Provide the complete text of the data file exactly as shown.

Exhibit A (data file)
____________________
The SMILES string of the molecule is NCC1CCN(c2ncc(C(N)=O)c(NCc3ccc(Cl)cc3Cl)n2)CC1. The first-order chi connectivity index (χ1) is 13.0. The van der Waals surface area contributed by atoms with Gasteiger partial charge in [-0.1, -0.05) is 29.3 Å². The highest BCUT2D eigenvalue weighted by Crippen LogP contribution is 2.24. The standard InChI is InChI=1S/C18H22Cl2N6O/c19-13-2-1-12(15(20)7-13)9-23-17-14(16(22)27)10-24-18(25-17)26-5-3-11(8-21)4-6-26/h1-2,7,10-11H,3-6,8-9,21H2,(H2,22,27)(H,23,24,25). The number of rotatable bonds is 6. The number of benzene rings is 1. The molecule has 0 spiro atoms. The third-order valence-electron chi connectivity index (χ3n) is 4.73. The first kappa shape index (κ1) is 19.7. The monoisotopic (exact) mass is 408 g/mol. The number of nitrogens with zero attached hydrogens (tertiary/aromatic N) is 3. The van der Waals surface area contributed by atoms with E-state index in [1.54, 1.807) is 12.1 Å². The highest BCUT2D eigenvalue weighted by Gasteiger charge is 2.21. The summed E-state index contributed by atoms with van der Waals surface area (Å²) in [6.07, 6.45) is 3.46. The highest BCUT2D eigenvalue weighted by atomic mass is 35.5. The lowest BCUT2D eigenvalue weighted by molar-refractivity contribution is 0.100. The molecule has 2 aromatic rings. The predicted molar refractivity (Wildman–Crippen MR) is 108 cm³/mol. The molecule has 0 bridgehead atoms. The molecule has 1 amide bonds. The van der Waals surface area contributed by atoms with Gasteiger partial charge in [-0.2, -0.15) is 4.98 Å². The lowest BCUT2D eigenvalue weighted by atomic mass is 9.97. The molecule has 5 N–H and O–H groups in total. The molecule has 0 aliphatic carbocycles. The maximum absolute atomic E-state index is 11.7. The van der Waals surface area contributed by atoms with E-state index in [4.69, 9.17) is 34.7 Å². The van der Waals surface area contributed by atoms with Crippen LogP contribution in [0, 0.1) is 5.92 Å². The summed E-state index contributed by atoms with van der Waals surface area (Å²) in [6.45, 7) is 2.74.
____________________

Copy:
The SMILES string of the molecule is NCC1CCN(c2ncc(C(N)=O)c(NCc3ccc(Cl)cc3Cl)n2)CC1. The first-order chi connectivity index (χ1) is 13.0. The van der Waals surface area contributed by atoms with Gasteiger partial charge in [-0.1, -0.05) is 29.3 Å². The highest BCUT2D eigenvalue weighted by Crippen LogP contribution is 2.24. The standard InChI is InChI=1S/C18H22Cl2N6O/c19-13-2-1-12(15(20)7-13)9-23-17-14(16(22)27)10-24-18(25-17)26-5-3-11(8-21)4-6-26/h1-2,7,10-11H,3-6,8-9,21H2,(H2,22,27)(H,23,24,25). The number of rotatable bonds is 6. The number of benzene rings is 1. The molecule has 0 spiro atoms. The third-order valence-electron chi connectivity index (χ3n) is 4.73. The first kappa shape index (κ1) is 19.7. The monoisotopic (exact) mass is 408 g/mol. The number of nitrogens with zero attached hydrogens (tertiary/aromatic N) is 3. The van der Waals surface area contributed by atoms with E-state index in [1.54, 1.807) is 12.1 Å². The highest BCUT2D eigenvalue weighted by Gasteiger charge is 2.21. The summed E-state index contributed by atoms with van der Waals surface area (Å²) in [6.07, 6.45) is 3.46. The highest BCUT2D eigenvalue weighted by atomic mass is 35.5. The lowest BCUT2D eigenvalue weighted by molar-refractivity contribution is 0.100. The molecule has 2 aromatic rings. The predicted molar refractivity (Wildman–Crippen MR) is 108 cm³/mol. The molecule has 0 bridgehead atoms. The molecule has 1 amide bonds. The van der Waals surface area contributed by atoms with Gasteiger partial charge in [-0.2, -0.15) is 4.98 Å². The lowest BCUT2D eigenvalue weighted by atomic mass is 9.97. The molecule has 5 N–H and O–H groups in total. The molecule has 0 aliphatic carbocycles. The maximum absolute atomic E-state index is 11.7. The van der Waals surface area contributed by atoms with E-state index in [4.69, 9.17) is 34.7 Å². The van der Waals surface area contributed by atoms with Crippen LogP contribution in [0, 0.1) is 5.92 Å². The summed E-state index contributed by atoms with van der Waals surface area (Å²) in [6.45, 7) is 2.74.